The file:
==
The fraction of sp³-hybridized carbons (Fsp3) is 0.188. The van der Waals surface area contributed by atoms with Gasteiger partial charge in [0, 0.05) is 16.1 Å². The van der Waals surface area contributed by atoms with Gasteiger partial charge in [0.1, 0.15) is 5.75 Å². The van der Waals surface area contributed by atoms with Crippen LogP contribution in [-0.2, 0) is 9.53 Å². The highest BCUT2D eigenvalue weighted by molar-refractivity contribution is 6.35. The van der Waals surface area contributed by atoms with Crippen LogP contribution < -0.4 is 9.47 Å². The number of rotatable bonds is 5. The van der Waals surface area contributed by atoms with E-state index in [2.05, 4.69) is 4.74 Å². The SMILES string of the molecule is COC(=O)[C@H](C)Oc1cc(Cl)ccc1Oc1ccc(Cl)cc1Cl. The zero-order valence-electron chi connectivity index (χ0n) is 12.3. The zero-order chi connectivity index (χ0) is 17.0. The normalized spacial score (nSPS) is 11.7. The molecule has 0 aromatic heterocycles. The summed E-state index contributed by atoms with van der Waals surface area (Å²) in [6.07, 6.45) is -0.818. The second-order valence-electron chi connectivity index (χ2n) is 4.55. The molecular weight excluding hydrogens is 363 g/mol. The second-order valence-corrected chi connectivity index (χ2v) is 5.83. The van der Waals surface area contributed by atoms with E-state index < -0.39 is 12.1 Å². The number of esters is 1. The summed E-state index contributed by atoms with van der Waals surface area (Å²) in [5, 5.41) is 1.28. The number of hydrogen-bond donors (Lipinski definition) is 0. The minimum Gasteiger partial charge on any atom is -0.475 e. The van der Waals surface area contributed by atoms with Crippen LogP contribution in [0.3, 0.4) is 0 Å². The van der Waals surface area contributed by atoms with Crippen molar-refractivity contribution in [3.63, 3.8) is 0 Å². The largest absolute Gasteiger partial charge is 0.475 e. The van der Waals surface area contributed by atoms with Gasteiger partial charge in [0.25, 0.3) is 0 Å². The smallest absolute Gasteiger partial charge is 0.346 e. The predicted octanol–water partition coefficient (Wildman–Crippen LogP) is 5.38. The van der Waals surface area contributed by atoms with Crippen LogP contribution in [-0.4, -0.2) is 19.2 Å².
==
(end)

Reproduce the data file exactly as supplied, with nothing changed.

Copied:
The fraction of sp³-hybridized carbons (Fsp3) is 0.188. The van der Waals surface area contributed by atoms with Gasteiger partial charge in [0, 0.05) is 16.1 Å². The van der Waals surface area contributed by atoms with Gasteiger partial charge in [0.1, 0.15) is 5.75 Å². The van der Waals surface area contributed by atoms with Crippen LogP contribution in [-0.2, 0) is 9.53 Å². The highest BCUT2D eigenvalue weighted by molar-refractivity contribution is 6.35. The van der Waals surface area contributed by atoms with Crippen LogP contribution < -0.4 is 9.47 Å². The number of rotatable bonds is 5. The van der Waals surface area contributed by atoms with E-state index in [2.05, 4.69) is 4.74 Å². The SMILES string of the molecule is COC(=O)[C@H](C)Oc1cc(Cl)ccc1Oc1ccc(Cl)cc1Cl. The zero-order valence-electron chi connectivity index (χ0n) is 12.3. The zero-order chi connectivity index (χ0) is 17.0. The normalized spacial score (nSPS) is 11.7. The molecule has 0 aromatic heterocycles. The summed E-state index contributed by atoms with van der Waals surface area (Å²) in [6.07, 6.45) is -0.818. The second-order valence-electron chi connectivity index (χ2n) is 4.55. The molecular weight excluding hydrogens is 363 g/mol. The second-order valence-corrected chi connectivity index (χ2v) is 5.83. The van der Waals surface area contributed by atoms with E-state index < -0.39 is 12.1 Å². The number of esters is 1. The summed E-state index contributed by atoms with van der Waals surface area (Å²) in [5, 5.41) is 1.28. The number of hydrogen-bond donors (Lipinski definition) is 0. The minimum Gasteiger partial charge on any atom is -0.475 e. The van der Waals surface area contributed by atoms with Crippen LogP contribution in [0.3, 0.4) is 0 Å². The van der Waals surface area contributed by atoms with Crippen molar-refractivity contribution in [3.63, 3.8) is 0 Å². The largest absolute Gasteiger partial charge is 0.475 e. The van der Waals surface area contributed by atoms with Gasteiger partial charge in [0.25, 0.3) is 0 Å². The smallest absolute Gasteiger partial charge is 0.346 e. The predicted octanol–water partition coefficient (Wildman–Crippen LogP) is 5.38. The van der Waals surface area contributed by atoms with Crippen LogP contribution in [-0.4, -0.2) is 19.2 Å².